Khodorkovsky: outside prison, outside Russia, outside politics

On 20 December, after 10 years in prison, Mikhail Khodorkovsky was released by a decree of pardon which President Putin had signed the previous day. Immediately after his release Khodorkovsky was transported by private plane to Berlin, where he first appeared in public. On 6 January the businessman and his family went to Switzerland.

The pardon and immediate release of Khodorkovsky represents a departure from the Russian government’s long-standing policy of detaining the businessman, who had been seen as a political threat, in prison. This indicates that the Kremlin believes the ‘Khodorkovsky factor’ has burned out with respect to the socio-political situation in Russia. The main short-term motive for the decision was a desire to improve Russia’s image before the Olympics in Sochi, which is a project of personal prestige for Vladimir Putin. At the same time the former oligarch’s release was a demonstration of power by the president, who underlined his status as the main decision-maker, with the right to take arbitrary and unpredictable decisions. However, this move should not be seen as a signal of liberalisation; after the Olympic Games in Sochi, the Kremlin is likely to resume its restrictive policy of last year.


Operation code-named ‘Pardon’

Khodorkovsky’s release very much resembled a special operation (and incidentally coincided with the so-called Chekist Day, celebrated in Russia on 20 December). The previous day, President Vladimir Putin had referred to Khodorkovsky’s case during his annual conference call, stating vaguely that the prosecutor’s office was collecting materials for a third investigation into the Yukos affair. However, after the conference, responding on the sidelines to a question about Khodorkovsky’s fate, Putin reported that the former head of Yukos had filed an application for clemency on humanitarian grounds (his mother’s illness), and that Putin intended to accede to this request. The next day the president signed the relevant decree, which came into force immediately at the time of signing. On the same day, Khodorkovsky left the penal colony in Segezha (Karelia) and was transported to Berlin in the private plane of a German businessman. Khodorkovsky’s first public statement showed that Germany, led by Chancellor Angela Merkel and the former Foreign Minister Hans- Dietrich Genscher, had been seeking for a long time to have the ex-oligarch released. This was presented, especially by German politicians and media, as a success for Germany’s ‘secret diplomacy’, with its effective communication channels with the Kremlin.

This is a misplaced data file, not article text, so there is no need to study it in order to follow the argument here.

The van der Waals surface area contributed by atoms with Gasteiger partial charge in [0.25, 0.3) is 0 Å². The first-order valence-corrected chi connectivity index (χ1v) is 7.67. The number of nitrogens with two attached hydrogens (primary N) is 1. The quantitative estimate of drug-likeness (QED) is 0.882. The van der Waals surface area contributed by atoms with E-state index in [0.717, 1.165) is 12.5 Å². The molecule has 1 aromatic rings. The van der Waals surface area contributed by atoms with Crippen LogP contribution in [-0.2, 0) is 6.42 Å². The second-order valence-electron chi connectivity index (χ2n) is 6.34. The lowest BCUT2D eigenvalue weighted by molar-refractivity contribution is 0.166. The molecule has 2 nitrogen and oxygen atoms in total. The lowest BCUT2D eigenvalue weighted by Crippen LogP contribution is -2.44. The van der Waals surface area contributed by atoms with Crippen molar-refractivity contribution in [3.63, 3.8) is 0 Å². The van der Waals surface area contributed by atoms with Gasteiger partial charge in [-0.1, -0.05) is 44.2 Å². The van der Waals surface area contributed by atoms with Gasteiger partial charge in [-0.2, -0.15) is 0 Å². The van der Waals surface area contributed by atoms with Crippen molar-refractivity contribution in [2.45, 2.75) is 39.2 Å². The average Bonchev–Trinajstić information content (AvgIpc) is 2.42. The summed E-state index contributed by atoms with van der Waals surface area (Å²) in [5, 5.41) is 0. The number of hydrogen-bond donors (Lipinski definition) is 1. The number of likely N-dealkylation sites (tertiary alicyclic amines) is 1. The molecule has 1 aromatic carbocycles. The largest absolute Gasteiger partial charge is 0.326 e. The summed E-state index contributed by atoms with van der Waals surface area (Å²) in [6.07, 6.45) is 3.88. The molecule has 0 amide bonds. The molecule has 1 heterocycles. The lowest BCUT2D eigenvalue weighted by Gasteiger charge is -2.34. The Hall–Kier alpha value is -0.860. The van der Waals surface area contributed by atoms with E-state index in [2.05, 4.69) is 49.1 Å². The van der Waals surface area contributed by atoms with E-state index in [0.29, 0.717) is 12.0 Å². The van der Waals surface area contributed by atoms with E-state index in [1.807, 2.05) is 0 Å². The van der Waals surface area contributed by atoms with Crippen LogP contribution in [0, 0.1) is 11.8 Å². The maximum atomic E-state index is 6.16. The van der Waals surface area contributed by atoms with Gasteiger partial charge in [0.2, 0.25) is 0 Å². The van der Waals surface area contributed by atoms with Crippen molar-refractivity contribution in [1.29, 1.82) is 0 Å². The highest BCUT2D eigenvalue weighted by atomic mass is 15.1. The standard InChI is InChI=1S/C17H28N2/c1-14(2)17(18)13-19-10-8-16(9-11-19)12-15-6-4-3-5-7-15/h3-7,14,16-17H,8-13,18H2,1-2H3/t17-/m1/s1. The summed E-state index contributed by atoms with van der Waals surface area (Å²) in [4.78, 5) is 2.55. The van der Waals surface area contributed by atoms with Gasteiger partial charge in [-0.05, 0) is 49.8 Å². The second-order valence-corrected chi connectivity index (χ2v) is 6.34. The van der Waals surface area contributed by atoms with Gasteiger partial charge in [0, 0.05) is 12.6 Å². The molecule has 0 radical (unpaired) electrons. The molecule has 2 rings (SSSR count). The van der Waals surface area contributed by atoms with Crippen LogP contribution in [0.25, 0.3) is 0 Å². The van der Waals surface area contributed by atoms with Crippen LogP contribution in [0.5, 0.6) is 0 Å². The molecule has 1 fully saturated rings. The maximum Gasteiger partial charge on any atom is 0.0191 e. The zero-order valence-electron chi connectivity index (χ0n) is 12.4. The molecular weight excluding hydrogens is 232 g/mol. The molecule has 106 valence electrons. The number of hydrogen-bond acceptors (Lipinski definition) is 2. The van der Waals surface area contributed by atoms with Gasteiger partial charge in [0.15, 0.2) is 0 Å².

Motives for the pardon

During his years spent in prison, Khodorkovsky refused to request a pardon, which would have been seen as an acknowledgement of his guilt. His change of mind was probably caused by two factors: family circumstances (his mother’s serious illness), and the possibility that yet another trial would be initiated against him; on 6 December the Prosecutor General’s Office informed him of the prospect of further investigations, and representatives of security services supposedly visited Khodorkovsky in the penal colony where he was detained.

At this moment, Khodorkovsky’s pardon has been dictated by a desire to improve Russia’s image before the upcoming Olympic Games in Sochi, in a situation where the country has been coming under growing criticism for its human rights violations, and when many Western leaders have already decided not to come to Sochi. This is also the background to the amnesty announced last December, thanks to which members of the band Pussy Riot, the detained foreign environmentalists from Greenpeace, and some of the opposition detainees involved in the so-called ‘Bolotny Square’ trial were all released.

Moreover, Putin’s decision proves that the ‘Khodorkovsky factor’ has no significant socio-political influence, and that the Kremlin no longer regards the former oligarch as a serious threat, since the role of political rivals has been assumed by representatives of a new generation of the opposition, led by Alexei Navalny.

Another motive for Khodorkovsky’s release may be the government’s promotion in the media of the fact that the businessman submitted a request for clemency to the president. Although, as Khodorkovsky himself emphasised, this proposal did not assume an admission of guilt, in the light of Russian law such a request implies a recognition of the legitimacy of the judgement, and prevents Khodorkovsky from applying for exoneration. The Kremlin may also assume that Khodorkovsky’s request weakens the position of Yukos’s shareholders in international courts (in 2010 and 2012, Russia lost its case during the arbitration processes brought in Stockholm by Yukos’s foreign shareholders).